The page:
This was usually a 1/8 or ¼ horsepower motor, manufactured out-of-house by Westinghouse
or Robbins and Myers.
To prevent electric shocks, the stator and rotor of the machine were enclosed in
a housing equipped with a fan to prevent overheating.
From the customer satisfaction perspective, a machine that would wash without
shredding the clothes needed to be developed. This meant that if the original scrubbing
machines were used, the machine had to be operated at different speeds for different
textiles. To overcome the problem, washing machines that sloshed water through the
clothing by agitation were developed. Either the tub moved or a baffle placed inside the
Early washing machines had a heavy, dirty, cast-iron mechanism mounted on the
inside of the tub lid. The introduction of a metal tub and reduction gears to replace this
bulky apparatus was a great improvement. By 1920, the coopered wooden tub was no longer
Beatty Brothers of Fergus, Ontario was the first company to produce an agitator
washing machine. The early Beatty machines had ribbed copper tubs which were nickel or
nickel-chromium plated. In the US, the first firm to adopt agitator technology was Maytag.
The vertical orientation of these machines became the industry standard replacing the
horizontal rotating axis of earlier machines.
Starting in the 1920s, white enamelled sheet metal replaced the copper tub and
angle-iron legs. By the early 1940s, enamelled steel was used and sold as being more
sanitary, easier to clean and longer lasting than the other finishes. The sheet-metal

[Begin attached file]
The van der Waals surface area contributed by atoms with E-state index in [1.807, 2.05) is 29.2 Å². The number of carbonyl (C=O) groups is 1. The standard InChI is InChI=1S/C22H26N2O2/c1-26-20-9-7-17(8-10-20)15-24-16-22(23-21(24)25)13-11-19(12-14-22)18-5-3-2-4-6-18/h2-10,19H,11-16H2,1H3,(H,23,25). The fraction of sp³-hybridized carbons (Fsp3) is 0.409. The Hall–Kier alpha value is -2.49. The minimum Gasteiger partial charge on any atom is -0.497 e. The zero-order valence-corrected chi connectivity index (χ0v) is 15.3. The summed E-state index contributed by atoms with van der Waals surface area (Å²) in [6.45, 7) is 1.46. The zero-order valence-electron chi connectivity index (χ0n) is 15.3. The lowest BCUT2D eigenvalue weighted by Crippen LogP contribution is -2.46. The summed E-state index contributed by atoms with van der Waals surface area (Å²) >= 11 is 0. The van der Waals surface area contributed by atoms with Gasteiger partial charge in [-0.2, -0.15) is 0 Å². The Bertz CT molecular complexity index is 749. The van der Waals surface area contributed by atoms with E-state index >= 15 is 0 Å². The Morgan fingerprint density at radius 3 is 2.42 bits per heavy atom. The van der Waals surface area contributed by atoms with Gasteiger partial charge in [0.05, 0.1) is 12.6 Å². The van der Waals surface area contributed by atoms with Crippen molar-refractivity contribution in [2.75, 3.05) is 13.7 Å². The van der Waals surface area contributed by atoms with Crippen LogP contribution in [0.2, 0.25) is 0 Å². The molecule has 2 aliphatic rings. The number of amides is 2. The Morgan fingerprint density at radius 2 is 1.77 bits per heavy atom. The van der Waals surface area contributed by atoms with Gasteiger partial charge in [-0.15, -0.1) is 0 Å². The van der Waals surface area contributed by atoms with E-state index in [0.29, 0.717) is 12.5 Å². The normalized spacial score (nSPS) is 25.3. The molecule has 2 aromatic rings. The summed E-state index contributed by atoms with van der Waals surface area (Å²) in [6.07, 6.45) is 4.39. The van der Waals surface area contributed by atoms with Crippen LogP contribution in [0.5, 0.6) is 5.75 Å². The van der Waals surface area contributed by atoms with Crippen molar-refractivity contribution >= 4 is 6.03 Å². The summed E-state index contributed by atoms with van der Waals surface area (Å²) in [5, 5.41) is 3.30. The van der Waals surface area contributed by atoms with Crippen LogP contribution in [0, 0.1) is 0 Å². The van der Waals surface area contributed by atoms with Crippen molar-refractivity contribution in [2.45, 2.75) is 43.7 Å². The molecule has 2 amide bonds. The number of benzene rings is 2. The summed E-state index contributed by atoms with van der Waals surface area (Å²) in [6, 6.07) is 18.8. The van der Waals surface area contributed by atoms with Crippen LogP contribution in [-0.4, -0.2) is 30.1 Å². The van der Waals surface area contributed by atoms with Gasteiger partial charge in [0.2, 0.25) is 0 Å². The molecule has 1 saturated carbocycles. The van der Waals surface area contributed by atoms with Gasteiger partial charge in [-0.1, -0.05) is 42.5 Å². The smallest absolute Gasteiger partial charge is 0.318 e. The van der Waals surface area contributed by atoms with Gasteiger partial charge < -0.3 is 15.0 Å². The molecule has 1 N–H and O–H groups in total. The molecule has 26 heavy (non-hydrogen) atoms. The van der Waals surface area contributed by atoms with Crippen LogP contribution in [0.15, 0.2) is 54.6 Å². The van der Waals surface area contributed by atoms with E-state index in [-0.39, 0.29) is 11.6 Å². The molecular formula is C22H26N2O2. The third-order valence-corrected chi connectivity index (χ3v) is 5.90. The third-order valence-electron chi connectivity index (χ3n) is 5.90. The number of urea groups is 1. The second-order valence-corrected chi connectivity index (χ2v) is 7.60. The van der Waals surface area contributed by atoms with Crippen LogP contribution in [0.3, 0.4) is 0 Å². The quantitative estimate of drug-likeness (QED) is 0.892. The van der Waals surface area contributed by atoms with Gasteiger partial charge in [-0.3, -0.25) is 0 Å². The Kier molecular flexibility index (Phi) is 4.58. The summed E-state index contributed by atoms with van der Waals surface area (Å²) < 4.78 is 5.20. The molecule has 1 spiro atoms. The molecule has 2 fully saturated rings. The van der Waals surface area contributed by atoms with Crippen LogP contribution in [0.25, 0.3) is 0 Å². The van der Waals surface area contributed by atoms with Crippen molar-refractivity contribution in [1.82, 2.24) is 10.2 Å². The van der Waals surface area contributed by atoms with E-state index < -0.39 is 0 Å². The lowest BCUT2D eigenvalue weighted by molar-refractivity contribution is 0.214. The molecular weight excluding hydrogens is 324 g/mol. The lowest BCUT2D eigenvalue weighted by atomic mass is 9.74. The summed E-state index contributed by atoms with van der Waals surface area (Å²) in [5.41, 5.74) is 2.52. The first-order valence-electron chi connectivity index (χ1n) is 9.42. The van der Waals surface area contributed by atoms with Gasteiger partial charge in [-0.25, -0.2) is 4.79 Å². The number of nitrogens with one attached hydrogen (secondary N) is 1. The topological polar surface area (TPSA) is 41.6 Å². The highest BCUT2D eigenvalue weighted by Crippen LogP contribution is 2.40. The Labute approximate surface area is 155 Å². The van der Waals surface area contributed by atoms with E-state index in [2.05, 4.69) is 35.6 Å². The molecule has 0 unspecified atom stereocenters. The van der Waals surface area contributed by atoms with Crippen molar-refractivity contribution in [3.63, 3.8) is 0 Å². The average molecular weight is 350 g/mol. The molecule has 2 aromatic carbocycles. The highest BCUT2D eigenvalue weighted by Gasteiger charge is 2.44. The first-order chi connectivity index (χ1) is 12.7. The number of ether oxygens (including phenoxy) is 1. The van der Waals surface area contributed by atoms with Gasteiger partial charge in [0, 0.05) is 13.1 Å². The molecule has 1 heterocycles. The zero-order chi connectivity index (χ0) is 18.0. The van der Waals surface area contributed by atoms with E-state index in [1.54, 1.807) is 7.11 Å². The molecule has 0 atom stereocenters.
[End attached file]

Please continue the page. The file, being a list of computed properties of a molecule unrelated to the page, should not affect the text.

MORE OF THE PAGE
skirt was also designed to extend below the level of the motor mount.
In the early 1920s, a number of Canadian machines were offered with built-in gas
or electric water heaters. By the 1930s, domestic water heaters were in many homes and the
washing machine heater was of little use. The addition of a motor-driven drain pump at
this time moved the machine one step closer to complete automaticity.
The next development of the washing machine was the fitting of a clock timing
device which allowed the machine to be set to operate for a pre-determined length of wash
cycle. Now, the operator no longer needed to constantly monitor its action.
By the early 1950s, many American manufacturers were supplying machines with a
spin-dry feature to replace the wringer which removed buttons, and caused accidents
involving hair and hands. In 1957, GE introduced a washing machine equipped with 5 push
buttons to control wash temperature, rinse temperature, agitation speed and spin speed.
ON THE BOOKSHELF:
Never Done: A
History of American Housework
by Susan Strasser / Paperback: 361 pages / Owl Books; (November 2000)
It is truly an eye-opening perspective on housework, not to mention a history of the tools